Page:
The Cost-Effectiveness of Conservation Payments
Paul Ferraro () and
R. David Simpson
No 10800, Discussion Papers from Resources for the Future
Intact ecosystems provide important global services. Many valuable ecosystems are located in low-income countries in which citizens are not in a position to provide global public goods gratis. To address this problem, international conservation and development donors have been making substantial investments in habitat conservation. Among the more common conservation schemes are interventions aimed at encouraging commercial activities that produce ecosystem services as joint products. We argue that it would be more cost-effective to pay for conservation performance directly. We use a simple yet general model to establish three conclusions. First, the overall cost of conservation is least when direct payments are employed. Second, the donor will generally find direct payments more cost-effective. Third, the preferences of donors and eco-entrepreneurs are opposed: when the donor prefers direct payments, the eco-entrepreneur prefers indirect subsidies. There are a number of reasons why direct incentive programs may be difficult to implement. We argue, however, that any approach to conservation will face similar challenges. Furthermore, we demonstrate with an empirical example that direct payment initiatives can offer spectacular cost-savings relative to less direct approaches. We therefore believe that continued experimentation with direct conservation incentives in the developing world is warranted and will prove successful.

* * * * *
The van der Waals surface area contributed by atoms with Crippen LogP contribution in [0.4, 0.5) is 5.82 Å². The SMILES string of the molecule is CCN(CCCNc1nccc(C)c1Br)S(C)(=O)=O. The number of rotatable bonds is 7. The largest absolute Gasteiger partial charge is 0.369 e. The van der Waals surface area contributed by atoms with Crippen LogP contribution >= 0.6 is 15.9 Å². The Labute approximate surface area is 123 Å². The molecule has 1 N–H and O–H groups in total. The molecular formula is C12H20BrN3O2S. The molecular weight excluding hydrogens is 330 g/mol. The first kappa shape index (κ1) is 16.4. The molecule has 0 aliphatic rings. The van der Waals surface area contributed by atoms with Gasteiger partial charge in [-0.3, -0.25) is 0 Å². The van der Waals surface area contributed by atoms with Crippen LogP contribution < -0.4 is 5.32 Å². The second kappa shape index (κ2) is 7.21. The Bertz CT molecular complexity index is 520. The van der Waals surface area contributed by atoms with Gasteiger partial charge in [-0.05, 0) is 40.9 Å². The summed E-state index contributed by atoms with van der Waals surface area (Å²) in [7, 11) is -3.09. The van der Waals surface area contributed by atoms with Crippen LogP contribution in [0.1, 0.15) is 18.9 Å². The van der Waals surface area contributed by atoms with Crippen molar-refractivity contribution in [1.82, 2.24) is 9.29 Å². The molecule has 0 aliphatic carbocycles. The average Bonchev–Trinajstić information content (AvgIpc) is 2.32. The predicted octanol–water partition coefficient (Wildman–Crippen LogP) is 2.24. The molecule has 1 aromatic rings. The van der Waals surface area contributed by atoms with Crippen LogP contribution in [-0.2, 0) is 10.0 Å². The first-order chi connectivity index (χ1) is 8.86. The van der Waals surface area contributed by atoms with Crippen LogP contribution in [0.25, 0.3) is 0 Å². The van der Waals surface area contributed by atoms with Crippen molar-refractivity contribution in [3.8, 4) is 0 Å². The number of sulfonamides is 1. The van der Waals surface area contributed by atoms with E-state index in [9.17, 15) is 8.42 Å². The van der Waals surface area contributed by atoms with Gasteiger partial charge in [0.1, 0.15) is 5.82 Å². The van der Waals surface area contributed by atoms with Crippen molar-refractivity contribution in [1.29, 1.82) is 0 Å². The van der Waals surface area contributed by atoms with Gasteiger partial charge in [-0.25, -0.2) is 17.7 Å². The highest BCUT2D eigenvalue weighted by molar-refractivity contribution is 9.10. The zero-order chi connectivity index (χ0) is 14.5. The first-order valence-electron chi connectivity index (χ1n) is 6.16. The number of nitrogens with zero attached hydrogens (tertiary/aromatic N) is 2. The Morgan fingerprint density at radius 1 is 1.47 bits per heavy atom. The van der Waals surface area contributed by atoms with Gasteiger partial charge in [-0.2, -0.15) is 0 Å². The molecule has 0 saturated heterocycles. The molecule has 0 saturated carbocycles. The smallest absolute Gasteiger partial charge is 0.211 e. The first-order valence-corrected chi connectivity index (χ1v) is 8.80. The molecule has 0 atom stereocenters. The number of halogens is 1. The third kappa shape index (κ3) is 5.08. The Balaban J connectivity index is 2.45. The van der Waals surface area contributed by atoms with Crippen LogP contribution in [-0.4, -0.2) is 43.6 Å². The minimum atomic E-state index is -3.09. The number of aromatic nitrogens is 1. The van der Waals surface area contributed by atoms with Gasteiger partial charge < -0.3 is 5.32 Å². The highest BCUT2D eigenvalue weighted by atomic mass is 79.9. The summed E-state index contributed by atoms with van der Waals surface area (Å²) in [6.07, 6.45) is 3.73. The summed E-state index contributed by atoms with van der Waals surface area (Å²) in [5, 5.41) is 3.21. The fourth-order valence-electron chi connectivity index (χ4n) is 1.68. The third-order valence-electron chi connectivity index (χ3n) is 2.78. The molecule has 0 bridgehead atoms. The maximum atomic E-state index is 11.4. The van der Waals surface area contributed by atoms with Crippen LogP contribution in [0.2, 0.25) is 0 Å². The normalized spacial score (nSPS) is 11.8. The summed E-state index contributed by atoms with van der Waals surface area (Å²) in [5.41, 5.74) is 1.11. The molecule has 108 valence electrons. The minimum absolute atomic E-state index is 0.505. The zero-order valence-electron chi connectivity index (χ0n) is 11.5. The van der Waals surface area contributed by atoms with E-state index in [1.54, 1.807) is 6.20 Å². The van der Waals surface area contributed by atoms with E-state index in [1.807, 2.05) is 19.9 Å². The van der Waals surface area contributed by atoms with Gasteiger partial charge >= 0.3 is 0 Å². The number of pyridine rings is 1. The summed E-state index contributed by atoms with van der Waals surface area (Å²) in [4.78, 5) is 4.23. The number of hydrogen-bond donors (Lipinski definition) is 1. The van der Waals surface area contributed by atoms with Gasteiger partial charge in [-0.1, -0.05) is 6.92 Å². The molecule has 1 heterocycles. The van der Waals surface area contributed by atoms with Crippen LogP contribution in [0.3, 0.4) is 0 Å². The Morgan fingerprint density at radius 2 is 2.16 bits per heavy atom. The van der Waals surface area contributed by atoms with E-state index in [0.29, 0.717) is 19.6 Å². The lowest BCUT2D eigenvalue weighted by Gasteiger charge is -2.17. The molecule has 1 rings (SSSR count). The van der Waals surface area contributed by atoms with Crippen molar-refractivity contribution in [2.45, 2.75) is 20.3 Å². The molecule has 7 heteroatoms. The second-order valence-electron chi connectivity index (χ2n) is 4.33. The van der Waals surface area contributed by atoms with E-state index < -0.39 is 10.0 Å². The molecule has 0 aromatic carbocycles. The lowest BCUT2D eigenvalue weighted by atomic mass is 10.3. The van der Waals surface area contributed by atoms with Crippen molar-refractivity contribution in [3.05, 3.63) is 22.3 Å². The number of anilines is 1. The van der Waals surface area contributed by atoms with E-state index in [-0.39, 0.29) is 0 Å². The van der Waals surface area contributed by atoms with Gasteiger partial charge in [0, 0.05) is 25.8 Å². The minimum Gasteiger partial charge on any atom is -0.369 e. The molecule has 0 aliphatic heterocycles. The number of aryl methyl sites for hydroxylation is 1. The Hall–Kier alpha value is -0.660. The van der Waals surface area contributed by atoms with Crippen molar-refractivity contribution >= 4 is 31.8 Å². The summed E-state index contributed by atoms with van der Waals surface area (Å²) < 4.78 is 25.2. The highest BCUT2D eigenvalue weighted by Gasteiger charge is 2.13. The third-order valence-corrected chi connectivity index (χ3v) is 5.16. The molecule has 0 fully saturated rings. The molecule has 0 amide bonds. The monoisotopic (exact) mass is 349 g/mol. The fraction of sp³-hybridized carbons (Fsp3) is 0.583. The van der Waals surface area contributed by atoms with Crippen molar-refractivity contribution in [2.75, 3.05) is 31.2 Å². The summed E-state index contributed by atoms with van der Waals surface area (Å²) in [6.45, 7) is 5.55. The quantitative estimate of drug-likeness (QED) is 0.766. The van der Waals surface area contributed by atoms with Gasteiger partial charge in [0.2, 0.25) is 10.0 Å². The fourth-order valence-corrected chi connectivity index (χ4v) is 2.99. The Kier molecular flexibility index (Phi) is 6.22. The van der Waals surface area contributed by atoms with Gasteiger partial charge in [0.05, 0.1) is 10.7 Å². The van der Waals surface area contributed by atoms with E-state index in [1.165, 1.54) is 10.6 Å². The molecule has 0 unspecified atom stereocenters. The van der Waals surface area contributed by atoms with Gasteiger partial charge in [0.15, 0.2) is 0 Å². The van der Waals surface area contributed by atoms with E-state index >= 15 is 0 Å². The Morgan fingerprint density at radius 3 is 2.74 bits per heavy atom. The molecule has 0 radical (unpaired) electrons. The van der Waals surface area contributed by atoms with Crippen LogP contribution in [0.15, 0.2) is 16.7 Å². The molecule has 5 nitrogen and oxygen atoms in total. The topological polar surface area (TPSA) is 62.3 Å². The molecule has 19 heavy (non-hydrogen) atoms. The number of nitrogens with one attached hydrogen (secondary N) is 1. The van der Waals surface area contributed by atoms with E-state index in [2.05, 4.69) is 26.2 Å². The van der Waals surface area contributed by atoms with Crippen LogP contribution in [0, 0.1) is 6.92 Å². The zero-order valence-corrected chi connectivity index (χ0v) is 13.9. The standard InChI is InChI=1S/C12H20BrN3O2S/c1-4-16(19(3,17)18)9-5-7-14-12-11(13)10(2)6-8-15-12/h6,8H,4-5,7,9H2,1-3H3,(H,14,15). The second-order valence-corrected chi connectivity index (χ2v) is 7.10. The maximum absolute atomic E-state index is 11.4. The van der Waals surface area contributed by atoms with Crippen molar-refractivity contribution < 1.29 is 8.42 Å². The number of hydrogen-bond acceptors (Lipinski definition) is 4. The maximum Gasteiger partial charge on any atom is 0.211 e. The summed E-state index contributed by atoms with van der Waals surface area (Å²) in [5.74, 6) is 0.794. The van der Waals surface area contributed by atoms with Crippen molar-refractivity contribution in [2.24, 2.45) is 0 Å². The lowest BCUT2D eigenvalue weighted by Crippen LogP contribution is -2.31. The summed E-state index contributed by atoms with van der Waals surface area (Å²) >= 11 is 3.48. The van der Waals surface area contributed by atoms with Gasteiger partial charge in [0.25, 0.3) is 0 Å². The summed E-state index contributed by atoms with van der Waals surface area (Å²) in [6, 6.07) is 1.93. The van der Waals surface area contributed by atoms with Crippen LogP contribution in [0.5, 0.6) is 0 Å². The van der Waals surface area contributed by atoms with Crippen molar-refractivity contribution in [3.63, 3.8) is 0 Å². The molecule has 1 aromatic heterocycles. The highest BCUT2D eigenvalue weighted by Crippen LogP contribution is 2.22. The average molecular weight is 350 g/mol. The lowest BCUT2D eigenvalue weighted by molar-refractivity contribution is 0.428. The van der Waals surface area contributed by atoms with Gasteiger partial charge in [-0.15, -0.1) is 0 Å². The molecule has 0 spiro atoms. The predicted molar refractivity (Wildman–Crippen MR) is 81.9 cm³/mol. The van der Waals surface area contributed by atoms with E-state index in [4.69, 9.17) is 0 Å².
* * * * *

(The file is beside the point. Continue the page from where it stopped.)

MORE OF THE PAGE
Keywords: Agricultural; Finance (search for similar items in EconPapers)
References: View references in EconPapers View complete reference list from CitEc
Citations: View citations in EconPapers (1) Track citations by RSS feed
Downloads: (external link)
Journal Article: The Cost-Effectiveness of Conservation Payments (2002)
Working Paper: The Cost-Effectiveness of Conservation Payments (2000)
This item may be available elsewhere in EconPapers: Search for items with the same title.
Export reference: BibTeX
RIS (EndNote, ProCite, RefMan)
Persistent link: https://EconPapers.repec.org/RePEc:ags:rffdps:10800
Access Statistics for this paper
More papers in Discussion Papers from Resources for the Future Contact information at EDIRC.
Bibliographic data for series maintained by AgEcon Search ().